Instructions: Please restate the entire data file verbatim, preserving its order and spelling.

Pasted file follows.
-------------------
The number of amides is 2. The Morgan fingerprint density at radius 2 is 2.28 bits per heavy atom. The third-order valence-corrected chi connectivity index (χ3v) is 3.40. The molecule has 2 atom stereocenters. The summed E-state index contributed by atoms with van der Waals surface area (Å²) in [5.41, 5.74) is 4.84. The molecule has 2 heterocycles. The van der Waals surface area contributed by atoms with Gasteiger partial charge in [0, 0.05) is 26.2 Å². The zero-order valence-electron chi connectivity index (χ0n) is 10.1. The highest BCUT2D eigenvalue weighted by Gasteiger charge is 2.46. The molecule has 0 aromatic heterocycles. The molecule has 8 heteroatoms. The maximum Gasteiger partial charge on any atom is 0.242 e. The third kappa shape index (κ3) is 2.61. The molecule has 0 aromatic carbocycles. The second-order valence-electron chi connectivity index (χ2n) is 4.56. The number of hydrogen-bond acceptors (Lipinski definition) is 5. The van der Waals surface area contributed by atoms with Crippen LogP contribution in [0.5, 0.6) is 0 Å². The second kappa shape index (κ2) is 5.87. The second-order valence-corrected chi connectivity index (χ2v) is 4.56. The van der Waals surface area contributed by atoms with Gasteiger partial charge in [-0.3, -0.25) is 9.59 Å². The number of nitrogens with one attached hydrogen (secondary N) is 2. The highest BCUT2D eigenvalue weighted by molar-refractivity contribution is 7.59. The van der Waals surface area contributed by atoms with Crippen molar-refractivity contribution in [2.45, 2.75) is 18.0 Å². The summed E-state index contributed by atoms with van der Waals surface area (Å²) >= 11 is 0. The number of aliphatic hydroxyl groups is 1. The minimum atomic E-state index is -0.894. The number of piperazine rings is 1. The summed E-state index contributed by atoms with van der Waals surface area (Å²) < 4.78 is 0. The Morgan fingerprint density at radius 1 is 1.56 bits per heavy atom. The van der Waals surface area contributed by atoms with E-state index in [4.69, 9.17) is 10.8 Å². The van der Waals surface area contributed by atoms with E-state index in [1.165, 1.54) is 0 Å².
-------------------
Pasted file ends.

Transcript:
The number of amides is 2. The Morgan fingerprint density at radius 2 is 2.28 bits per heavy atom. The third-order valence-corrected chi connectivity index (χ3v) is 3.40. The molecule has 2 atom stereocenters. The summed E-state index contributed by atoms with van der Waals surface area (Å²) in [5.41, 5.74) is 4.84. The molecule has 2 heterocycles. The van der Waals surface area contributed by atoms with Gasteiger partial charge in [0, 0.05) is 26.2 Å². The zero-order valence-electron chi connectivity index (χ0n) is 10.1. The highest BCUT2D eigenvalue weighted by Gasteiger charge is 2.46. The molecule has 0 aromatic heterocycles. The molecule has 8 heteroatoms. The maximum Gasteiger partial charge on any atom is 0.242 e. The third kappa shape index (κ3) is 2.61. The molecule has 0 aromatic carbocycles. The second-order valence-electron chi connectivity index (χ2n) is 4.56. The number of hydrogen-bond acceptors (Lipinski definition) is 5. The van der Waals surface area contributed by atoms with Crippen LogP contribution in [0.5, 0.6) is 0 Å². The second kappa shape index (κ2) is 5.87. The second-order valence-corrected chi connectivity index (χ2v) is 4.56. The van der Waals surface area contributed by atoms with Gasteiger partial charge in [-0.3, -0.25) is 9.59 Å². The number of nitrogens with one attached hydrogen (secondary N) is 2. The highest BCUT2D eigenvalue weighted by molar-refractivity contribution is 7.59. The van der Waals surface area contributed by atoms with Crippen molar-refractivity contribution in [2.45, 2.75) is 18.0 Å². The summed E-state index contributed by atoms with van der Waals surface area (Å²) >= 11 is 0. The number of aliphatic hydroxyl groups is 1. The minimum atomic E-state index is -0.894. The number of piperazine rings is 1. The summed E-state index contributed by atoms with van der Waals surface area (Å²) < 4.78 is 0. The Morgan fingerprint density at radius 1 is 1.56 bits per heavy atom. The van der Waals surface area contributed by atoms with E-state index in [4.69, 9.17) is 10.8 Å². The van der Waals surface area contributed by atoms with E-state index in [1.165, 1.54) is 0 Å².